The mime bowed to Drift and, one by one, daintily plucked each round from his torso, flicking it off into the dirt like squashed flies.

With all three rounds out, he set to building an imaginary cube. He did it so expertly, first feeling out the shape of “walls” and then assembling them, that Drift almost believed he actually was building an invisible cube.

Work finished, the mime turned an imaginary handle and opened an imaginary door leading into an imaginary cube. When he reached inside the imaginary space, his arm actually disappeared.

Draft gasped.

The mime grinned over his shoulder and pulled out a very real stack of mime clothes with a jar of mime makeup on top of it. He held them out to Drift.

“I’ll be,” Drift whispered.

Drift took the clothes and makeup in fear and wonder.

The mime smiled and waved excitedly for Drift to follow him before disappearing, for real and in entirety, inside the cube.

Drift tuned around. People had wandered outside again. Somebody must have witnessed the strange cube construction, because all were quiet and looking apprehensive.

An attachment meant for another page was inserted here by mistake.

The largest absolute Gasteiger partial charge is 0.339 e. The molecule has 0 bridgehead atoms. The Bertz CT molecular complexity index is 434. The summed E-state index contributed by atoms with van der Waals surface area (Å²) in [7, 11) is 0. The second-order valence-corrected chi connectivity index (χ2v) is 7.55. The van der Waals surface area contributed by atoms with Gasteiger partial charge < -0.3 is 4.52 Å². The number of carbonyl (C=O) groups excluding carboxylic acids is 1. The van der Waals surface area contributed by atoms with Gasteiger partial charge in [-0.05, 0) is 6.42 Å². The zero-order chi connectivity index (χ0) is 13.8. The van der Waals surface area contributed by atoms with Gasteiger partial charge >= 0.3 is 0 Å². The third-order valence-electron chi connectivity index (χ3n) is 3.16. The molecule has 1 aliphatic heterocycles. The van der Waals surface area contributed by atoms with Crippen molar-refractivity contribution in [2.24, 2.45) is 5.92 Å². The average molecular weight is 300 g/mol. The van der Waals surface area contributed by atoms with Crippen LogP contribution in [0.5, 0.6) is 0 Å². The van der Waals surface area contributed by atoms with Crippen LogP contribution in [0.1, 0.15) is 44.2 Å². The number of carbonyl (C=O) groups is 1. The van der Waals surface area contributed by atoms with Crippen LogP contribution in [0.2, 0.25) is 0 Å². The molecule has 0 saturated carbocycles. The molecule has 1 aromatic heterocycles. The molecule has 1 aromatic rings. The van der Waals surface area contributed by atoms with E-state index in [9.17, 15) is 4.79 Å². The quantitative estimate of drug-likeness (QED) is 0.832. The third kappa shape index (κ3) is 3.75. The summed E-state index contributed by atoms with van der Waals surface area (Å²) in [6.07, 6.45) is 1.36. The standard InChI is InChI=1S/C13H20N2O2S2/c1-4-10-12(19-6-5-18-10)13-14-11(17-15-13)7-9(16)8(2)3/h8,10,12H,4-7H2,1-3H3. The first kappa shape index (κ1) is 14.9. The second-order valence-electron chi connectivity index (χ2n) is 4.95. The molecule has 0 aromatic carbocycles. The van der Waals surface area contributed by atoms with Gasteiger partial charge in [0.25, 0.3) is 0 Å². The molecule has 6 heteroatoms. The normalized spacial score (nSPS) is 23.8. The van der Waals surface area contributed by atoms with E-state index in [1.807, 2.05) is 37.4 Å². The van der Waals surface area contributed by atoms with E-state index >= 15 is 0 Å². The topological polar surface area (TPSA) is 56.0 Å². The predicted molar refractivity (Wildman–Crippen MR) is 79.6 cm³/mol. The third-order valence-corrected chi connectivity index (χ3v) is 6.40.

The mime stepped back into view and put his hands on his hips in exaggerated impatience. When Drift remained frozen in confusion, the mime waddled like a duck and cupped his hands around the young man’s ear. He whispered one word.

Adventure.

The voice sounded weird, like it was coming through a thick wall or across an immense space.

Drift looked back at Diablo Town and all its rough, broken residents. When he turned again, the mime had already disappeared inside the cube.

“Well you came this far,” Drift said out loud to himself, “can’t be pussy footing it now.”

The young man bowed his head, took a deep breath, and strode boldly inside the cube.

“I’ll be,” he said.

Written by

I’m not in the Matrix. I AM the Matrix.